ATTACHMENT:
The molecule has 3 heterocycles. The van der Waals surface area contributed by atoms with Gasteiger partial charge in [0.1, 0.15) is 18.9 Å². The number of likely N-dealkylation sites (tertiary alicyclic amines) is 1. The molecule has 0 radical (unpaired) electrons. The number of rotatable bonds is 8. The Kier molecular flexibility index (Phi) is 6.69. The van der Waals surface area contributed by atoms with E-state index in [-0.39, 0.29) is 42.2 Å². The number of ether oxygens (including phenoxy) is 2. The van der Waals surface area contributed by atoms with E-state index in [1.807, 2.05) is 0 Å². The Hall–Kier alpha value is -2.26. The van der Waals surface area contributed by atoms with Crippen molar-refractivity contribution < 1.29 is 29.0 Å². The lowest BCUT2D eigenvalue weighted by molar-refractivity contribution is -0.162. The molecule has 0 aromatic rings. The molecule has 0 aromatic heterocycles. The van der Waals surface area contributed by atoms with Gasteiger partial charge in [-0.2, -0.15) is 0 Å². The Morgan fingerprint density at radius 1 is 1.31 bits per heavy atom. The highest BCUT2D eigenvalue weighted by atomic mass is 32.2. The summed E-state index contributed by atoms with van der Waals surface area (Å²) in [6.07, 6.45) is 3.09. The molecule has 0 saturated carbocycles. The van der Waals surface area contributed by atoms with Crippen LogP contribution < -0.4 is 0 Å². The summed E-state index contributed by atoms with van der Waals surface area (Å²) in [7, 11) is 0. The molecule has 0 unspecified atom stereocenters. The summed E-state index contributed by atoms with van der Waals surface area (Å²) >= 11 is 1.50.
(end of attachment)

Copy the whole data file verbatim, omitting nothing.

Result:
The molecule has 3 heterocycles. The van der Waals surface area contributed by atoms with Gasteiger partial charge in [0.1, 0.15) is 18.9 Å². The number of likely N-dealkylation sites (tertiary alicyclic amines) is 1. The molecule has 0 radical (unpaired) electrons. The number of rotatable bonds is 8. The Kier molecular flexibility index (Phi) is 6.69. The van der Waals surface area contributed by atoms with E-state index in [-0.39, 0.29) is 42.2 Å². The number of ether oxygens (including phenoxy) is 2. The van der Waals surface area contributed by atoms with E-state index in [1.807, 2.05) is 0 Å². The Hall–Kier alpha value is -2.26. The van der Waals surface area contributed by atoms with Crippen molar-refractivity contribution < 1.29 is 29.0 Å². The lowest BCUT2D eigenvalue weighted by molar-refractivity contribution is -0.162. The molecule has 0 aromatic rings. The molecule has 0 aromatic heterocycles. The van der Waals surface area contributed by atoms with Gasteiger partial charge in [-0.2, -0.15) is 0 Å². The Morgan fingerprint density at radius 1 is 1.31 bits per heavy atom. The highest BCUT2D eigenvalue weighted by atomic mass is 32.2. The summed E-state index contributed by atoms with van der Waals surface area (Å²) in [6.07, 6.45) is 3.09. The molecule has 0 saturated carbocycles. The van der Waals surface area contributed by atoms with Crippen LogP contribution < -0.4 is 0 Å². The summed E-state index contributed by atoms with van der Waals surface area (Å²) in [7, 11) is 0. The molecule has 0 unspecified atom stereocenters. The summed E-state index contributed by atoms with van der Waals surface area (Å²) >= 11 is 1.50.